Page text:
(This article belongs to the Topic Advances in Hydrogeological Research)
Show Figures

Figure 1

22 pages, 7815 KiB  
Article
Quantitative Groundwater Modelling under Data Scarcity: The Example of the Wadi El Bey Coastal Aquifer (Tunisia)
by Hatem Baccouche, Manon Lincker, Hanene Akrout, Thuraya Mellah, Yves Armando and Gerhard Schäfer
Water 2024, 16(4), 522; https://doi.org/10.3390/w16040522 - 06 Feb 2024
Viewed by 961
Abstract
The Grombalia aquifer constitutes a complex aquifer system formed by shallow, unconfined, semi-deep, and deep aquifers at different exploitation levels. In this study, we focused on the upper aquifer, the Wadi El Bey coastal aquifer. To assess natural aquifer recharge, we used a [...] Read more.
The Grombalia aquifer constitutes a complex aquifer system formed by shallow, unconfined, semi-deep, and deep aquifers at different exploitation levels. In this study, we focused on the upper aquifer, the Wadi El Bey coastal aquifer. To assess natural aquifer recharge, we used a novel physiography-based method that uses soil texture-dependent potential infiltration coefficients and monthly rainfall data. The developed transient flow model was then applied to compute the temporal variation in the groundwater level in 34 observation wells from 1973 to 2020, taking into account the time series of spatially variable groundwater recharge, artificial groundwater recharge from 5 surface infiltration basins, pumping rates on 740 wells, and internal prescribed head cells to mimic water exchange between the wadis and aquifer. The quantified deviations in the computed hydraulic heads from measured water levels are acceptable because the database used to construct a scientifically sound and reliable groundwater model was limited. Further work is required to collect field data to quantitatively assess the local inflow and outflow rates between surface water and groundwater. The simulation of 12 climate scenarios highlighted a bi-structured north—south behaviour in the hydraulic heads: an increase in the north and a depletion in the south. A further increase in the pumping rate would, thus, be severe for the southern part of the Wadi El Bey aquifer. Full article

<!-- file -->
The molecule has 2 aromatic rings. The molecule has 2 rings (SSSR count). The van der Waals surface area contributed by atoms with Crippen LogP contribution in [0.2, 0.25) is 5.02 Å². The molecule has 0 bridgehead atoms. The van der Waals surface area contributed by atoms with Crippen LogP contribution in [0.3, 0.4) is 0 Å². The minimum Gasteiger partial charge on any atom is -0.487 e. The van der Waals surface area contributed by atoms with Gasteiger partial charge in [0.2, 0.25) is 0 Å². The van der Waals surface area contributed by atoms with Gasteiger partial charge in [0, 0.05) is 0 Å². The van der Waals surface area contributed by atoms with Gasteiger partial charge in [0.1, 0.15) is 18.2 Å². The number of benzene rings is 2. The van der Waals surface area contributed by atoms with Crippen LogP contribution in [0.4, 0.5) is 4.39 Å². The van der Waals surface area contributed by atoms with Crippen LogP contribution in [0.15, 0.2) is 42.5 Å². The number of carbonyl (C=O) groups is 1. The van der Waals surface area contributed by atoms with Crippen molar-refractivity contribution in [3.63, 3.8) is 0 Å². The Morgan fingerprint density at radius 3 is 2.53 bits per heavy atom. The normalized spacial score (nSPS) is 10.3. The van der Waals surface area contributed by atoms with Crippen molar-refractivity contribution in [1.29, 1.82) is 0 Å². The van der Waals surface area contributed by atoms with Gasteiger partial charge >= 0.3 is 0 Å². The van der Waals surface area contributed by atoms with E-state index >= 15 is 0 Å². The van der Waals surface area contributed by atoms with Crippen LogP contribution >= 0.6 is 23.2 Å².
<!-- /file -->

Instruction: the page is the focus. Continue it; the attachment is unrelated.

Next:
(This article belongs to the Topic Advances in Hydrogeological Research)
Show Figures

Figure 1

Back to TopTop